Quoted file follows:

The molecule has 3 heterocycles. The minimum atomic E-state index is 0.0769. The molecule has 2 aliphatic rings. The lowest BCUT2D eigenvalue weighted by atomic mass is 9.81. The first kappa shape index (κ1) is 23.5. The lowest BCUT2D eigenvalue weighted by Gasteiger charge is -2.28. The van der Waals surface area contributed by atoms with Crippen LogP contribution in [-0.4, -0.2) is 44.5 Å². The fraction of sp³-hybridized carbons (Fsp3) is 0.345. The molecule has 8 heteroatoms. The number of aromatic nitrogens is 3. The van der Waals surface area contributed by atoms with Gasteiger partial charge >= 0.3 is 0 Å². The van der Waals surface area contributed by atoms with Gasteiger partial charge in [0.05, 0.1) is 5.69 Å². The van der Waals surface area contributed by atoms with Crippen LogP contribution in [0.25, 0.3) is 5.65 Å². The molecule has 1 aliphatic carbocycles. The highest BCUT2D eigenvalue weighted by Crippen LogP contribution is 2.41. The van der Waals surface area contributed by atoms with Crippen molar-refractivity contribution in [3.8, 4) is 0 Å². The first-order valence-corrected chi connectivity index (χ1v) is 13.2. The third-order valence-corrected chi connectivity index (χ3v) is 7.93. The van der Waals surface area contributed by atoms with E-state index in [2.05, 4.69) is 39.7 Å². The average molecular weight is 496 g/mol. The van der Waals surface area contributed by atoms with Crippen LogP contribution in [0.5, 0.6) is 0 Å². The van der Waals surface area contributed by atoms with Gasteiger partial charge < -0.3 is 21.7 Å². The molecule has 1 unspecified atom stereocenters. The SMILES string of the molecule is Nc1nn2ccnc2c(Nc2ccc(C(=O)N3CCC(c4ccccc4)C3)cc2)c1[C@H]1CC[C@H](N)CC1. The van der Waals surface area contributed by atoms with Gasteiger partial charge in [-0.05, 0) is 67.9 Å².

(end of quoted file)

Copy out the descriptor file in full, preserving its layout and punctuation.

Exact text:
The molecule has 3 heterocycles. The minimum atomic E-state index is 0.0769. The molecule has 2 aliphatic rings. The lowest BCUT2D eigenvalue weighted by atomic mass is 9.81. The first kappa shape index (κ1) is 23.5. The lowest BCUT2D eigenvalue weighted by Gasteiger charge is -2.28. The van der Waals surface area contributed by atoms with Crippen LogP contribution in [-0.4, -0.2) is 44.5 Å². The fraction of sp³-hybridized carbons (Fsp3) is 0.345. The molecule has 8 heteroatoms. The number of aromatic nitrogens is 3. The van der Waals surface area contributed by atoms with Gasteiger partial charge >= 0.3 is 0 Å². The van der Waals surface area contributed by atoms with Gasteiger partial charge in [0.05, 0.1) is 5.69 Å². The van der Waals surface area contributed by atoms with Crippen LogP contribution in [0.25, 0.3) is 5.65 Å². The molecule has 1 aliphatic carbocycles. The highest BCUT2D eigenvalue weighted by Crippen LogP contribution is 2.41. The van der Waals surface area contributed by atoms with Crippen molar-refractivity contribution in [3.8, 4) is 0 Å². The first-order valence-corrected chi connectivity index (χ1v) is 13.2. The third-order valence-corrected chi connectivity index (χ3v) is 7.93. The van der Waals surface area contributed by atoms with E-state index in [2.05, 4.69) is 39.7 Å². The average molecular weight is 496 g/mol. The van der Waals surface area contributed by atoms with Crippen LogP contribution in [0.5, 0.6) is 0 Å². The van der Waals surface area contributed by atoms with Gasteiger partial charge < -0.3 is 21.7 Å². The molecule has 1 unspecified atom stereocenters. The SMILES string of the molecule is Nc1nn2ccnc2c(Nc2ccc(C(=O)N3CCC(c4ccccc4)C3)cc2)c1[C@H]1CC[C@H](N)CC1. The van der Waals surface area contributed by atoms with Gasteiger partial charge in [-0.05, 0) is 67.9 Å².